However and wherever they originated, these competitions ‘came to town’ in settlements across the great American grasslands as entertainment for activities called Cattlemen’s Carnivals, Stockmen’s Picnics or Cowboy Tournaments.  These festivities were staged on holidays, especially July 4th and Labor Day, and conducted with all the lusty youthful enthusiasm of the flourishing beef industry that spawned them.  Eventually they evolved into true contests where spectators bought tickets, and prizes or money were awarded to the victors.



Another manifestation of the early quest for variety in cowboy sports, the Roundup Wagon Race was an event entire ranch crews could participate in. The wagon was home to the cowboys most of the year—spring works often lasting nearly to the time the fall works began—and they got plenty of practice pitching camp.

The 1909 Wyoming State Fair photo shows the left wagon’s crew handily winning, having their team already unhitched and unharnessed, with the harness lying on the ground in front of the wagon while they hurriedly unfurl the tent fly.

In an apparently closer race, the 1910 view shows both flys in place. Note the Cavalry contingency mounted on McClellan saddles at left of the 1909 view, and dismounted at right in the 1910 view. Fort Caspar was closed in 1867 and the Army abandoned Fort Fetterman, just 11 miles out of Douglas, in 1882, so these soldiers probably came from Fort D.A. Russell at Cheyenne. Drills and exhibitions by the Cavalry were frequently incorporated into the entertainment at early rodeos. Photos courtesy Wyoming Pioneer Museum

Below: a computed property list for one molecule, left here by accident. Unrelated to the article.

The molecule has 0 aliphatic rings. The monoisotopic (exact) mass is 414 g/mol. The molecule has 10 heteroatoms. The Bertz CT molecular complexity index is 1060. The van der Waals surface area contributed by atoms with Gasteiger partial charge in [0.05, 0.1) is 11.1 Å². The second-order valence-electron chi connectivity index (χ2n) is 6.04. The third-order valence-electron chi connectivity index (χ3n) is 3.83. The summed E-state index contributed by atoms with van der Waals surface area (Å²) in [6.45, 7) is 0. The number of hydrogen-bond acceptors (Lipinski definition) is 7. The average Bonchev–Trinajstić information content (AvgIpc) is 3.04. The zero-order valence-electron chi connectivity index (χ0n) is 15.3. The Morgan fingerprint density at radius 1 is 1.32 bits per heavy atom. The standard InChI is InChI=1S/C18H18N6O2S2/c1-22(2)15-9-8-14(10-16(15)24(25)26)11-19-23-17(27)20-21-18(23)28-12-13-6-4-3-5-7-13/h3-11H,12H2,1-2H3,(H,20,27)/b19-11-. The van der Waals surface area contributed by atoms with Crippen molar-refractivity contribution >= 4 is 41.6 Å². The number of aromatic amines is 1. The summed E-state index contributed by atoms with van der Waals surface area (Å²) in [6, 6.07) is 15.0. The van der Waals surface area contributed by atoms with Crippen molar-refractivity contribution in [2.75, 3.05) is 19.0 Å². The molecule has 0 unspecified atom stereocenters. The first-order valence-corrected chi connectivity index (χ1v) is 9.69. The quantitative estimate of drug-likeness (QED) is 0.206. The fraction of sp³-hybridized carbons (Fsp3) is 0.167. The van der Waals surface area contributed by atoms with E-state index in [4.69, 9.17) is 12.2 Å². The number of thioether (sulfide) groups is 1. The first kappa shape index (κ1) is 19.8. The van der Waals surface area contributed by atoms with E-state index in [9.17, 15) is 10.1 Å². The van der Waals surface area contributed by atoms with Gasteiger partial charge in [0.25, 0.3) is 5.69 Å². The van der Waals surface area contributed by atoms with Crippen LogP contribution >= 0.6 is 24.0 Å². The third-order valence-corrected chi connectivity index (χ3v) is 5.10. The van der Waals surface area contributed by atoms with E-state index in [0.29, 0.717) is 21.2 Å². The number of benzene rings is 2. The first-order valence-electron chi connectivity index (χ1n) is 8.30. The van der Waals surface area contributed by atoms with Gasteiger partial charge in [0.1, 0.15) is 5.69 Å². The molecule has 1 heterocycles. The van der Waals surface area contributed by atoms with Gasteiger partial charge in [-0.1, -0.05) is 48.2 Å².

The term “rodeo” was not originally used to describe such entertainments. It is borrowed from the Spanish tongue, as are most terms related to the cowboy, his equipment and lifestyle.  As author/historian Jimmy Walker puts it, “The sport of rodeo is unquestionably Anglo-American though, paradoxically, all the cowboy’s tools, skills, and animals were borrowed from Mexico or Spain.” 9

     Some historians say “rodeo” is an Anglicized corruption of rodear, meaning “to surround” which handily translates to “roundup.”

     Famous Mexican charro Francisco Zamoras (Rodeo Cowboy’s Association Contract Member) told me in a 1970’s interview:  “In the charro tradition, rodeo historically denoted penning open cows in an enclosure similar to a bullfighting ring. To prompt their estrous cycles, the cows were choused around and around on horseback until they were hot and lathered.” 

     In other words, a primitive but very effective means of “synchronizing” calving; frequently accomplished today through drugs.

     One rodeo historian says, “Just when the term ‘rodeo’ came into general use can never be established.  It seems to have appeared around 1916 in newsprint, and was probably spoken much earlier to identify such contests.” 10

     Whatever the roots of the name and whenever it came into vogue, the sport was born a century and a half ago.

     In Walker’s words, “It all began after the mid-1800’s when the cattle industry was taking shape and men with hot irons were carving empires on the wild, hairy flanks of longhorns.  One of the earliest rodeo-like performances was held June 10, 1847, in Santa Fe, New Mexico.  After the roundup, some cowboys had a contest to see who was the best at roping and throwing.  There were also ‘horse races, whiskey, and much dancing in the streets’ . . .

     “That riding and roping contests were established as an amateur sport as early as the ‘60s is indicated by the staging of performances at the front during the Civil War.”11
 


 

This popular event at early cowboy celebrations required agility, guts, and a pretty well-broke horse! Photo courtesy Wyoming Pioneer Museum



     As the popularity of these events grew, both contestants and fans sought diversity.  Trick riding and roping, Roman races, hat races, relay races, tournament races, cowpony races, cowgirl races and roundup wagon races expanded the offering and entertained the holiday crowds.

 


To vary the entertainment fare, early rodeos employed paid specialty acts such as this diving horse. Photo courtesy of Wyoming Pioneer Museum


     These happenings weren’t localized.  From Dewey, Oklahoma, and Las Vegas, New Mexico, to the Canadian prairies they met humanity’s need to socialize and celebrate.  Saskatchewan rancher T. B. Long, born in the 1870’s and reared in Montana, offers vivid insight.